'Syphilis Phil' and the Stimulus
A Democrat gave me syphilis today... on the Assembly Floor... "Syphilis Phil" that is, a.k.a. "Phil the Sore." I must profess my ignorance, I never heard of Phil - though Phil gets around, evidently. The Phil I received was an ugly cuss of a 3-inch bumpy red plastic foam mass, with a few wisps of black hair on his misshapen head and an earring on one ear. Phil also comes in the deluxe 6-feet tall model, such as the time he marched in the 2005 Los Angeles Gay Pride parade.
Why did a Democrat Assemblymember give me "Syphilis Phil?" Well, it had to do with my remarks on the floor February 2nd in opposition to an Assembly resolution in support of the misshapen mass of a stimulus package bill making its way through Congress. During my remarks I criticized the stimulus bill for spending billions on items having precious little to do with stimulating the economy - not to mention the fact that tax and monetary policy would have a more profound and immediate impact on the economy than would fiscal policy. What I said during debate to incur Phil's wrath was, "...I really, for the life of me, can't understand the economic stimulation involved in this: $400 million for STD prevention."
The U.S. Senate removed Phil's STD funds the next day - all $400 million of it.
Phil may be hurt by this slight, but, is it fair to ask, is Phil doing his job? In 2000, experts thought that syphilis was close to elimination. But, after seven straight years of increased infections, syphilis appears nowhere close to elimination. Phil the Sore's impotence even brought scorn from the Los Angeles Times, not exactly a pillar of prudishness, when they called for Phil's retirement in a 2006 editorial. Even CBS has its doubts about Phil, choosing not to run an ad in 2004 developed by the AIDS Healthcare Foundation. Perhaps CBS was concerned that its plunging ratings would suffer further by inflicting the sight of six-foot Phil on its remaining loyal viewers.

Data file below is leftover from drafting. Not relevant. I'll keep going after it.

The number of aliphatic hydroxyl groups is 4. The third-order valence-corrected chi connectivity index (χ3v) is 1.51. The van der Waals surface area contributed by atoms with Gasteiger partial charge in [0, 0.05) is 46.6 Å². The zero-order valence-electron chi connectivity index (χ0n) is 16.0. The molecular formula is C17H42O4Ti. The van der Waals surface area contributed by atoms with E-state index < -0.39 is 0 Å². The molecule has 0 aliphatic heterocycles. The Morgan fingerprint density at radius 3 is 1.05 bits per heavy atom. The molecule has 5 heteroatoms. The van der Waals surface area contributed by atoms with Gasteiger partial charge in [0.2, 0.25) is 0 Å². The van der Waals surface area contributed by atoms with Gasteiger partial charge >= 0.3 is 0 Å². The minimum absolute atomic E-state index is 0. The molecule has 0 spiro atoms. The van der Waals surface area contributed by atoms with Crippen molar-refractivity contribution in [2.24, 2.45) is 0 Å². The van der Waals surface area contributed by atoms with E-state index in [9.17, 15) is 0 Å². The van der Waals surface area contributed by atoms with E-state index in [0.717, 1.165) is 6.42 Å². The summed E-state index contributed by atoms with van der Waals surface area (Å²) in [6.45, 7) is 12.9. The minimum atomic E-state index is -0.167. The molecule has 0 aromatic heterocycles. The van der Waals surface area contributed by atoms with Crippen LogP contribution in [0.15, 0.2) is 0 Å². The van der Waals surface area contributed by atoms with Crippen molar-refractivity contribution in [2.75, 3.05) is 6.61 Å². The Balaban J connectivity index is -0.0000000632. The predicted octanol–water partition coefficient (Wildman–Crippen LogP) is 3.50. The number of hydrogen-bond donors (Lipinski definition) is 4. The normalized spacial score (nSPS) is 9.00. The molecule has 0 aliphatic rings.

The preceding brings to mind the thoughts of our founders who fretted that a democratic republic with a restrained government was only possible with "a moral and religious people" - meaning that an amoral and irreligious people might necessitate a police state powerful enough to restrain harmful activities.
Perhaps these are post-Judeo-Christian times and it is too much to ask for a return to modesty or responsibility. That said, it seems rather futile to spend a few million tax dollars with a PR firm to develop Phil's replacement. Phil may have failed, but he really never had a chance. Not while Hollywood and its licentious cousin in the San Fernando Valley churn out countless billions of dollars of corrosive cultural material, one day of which erodes a year's worth of public health department awareness spending.
Maybe Phil needs a good agent.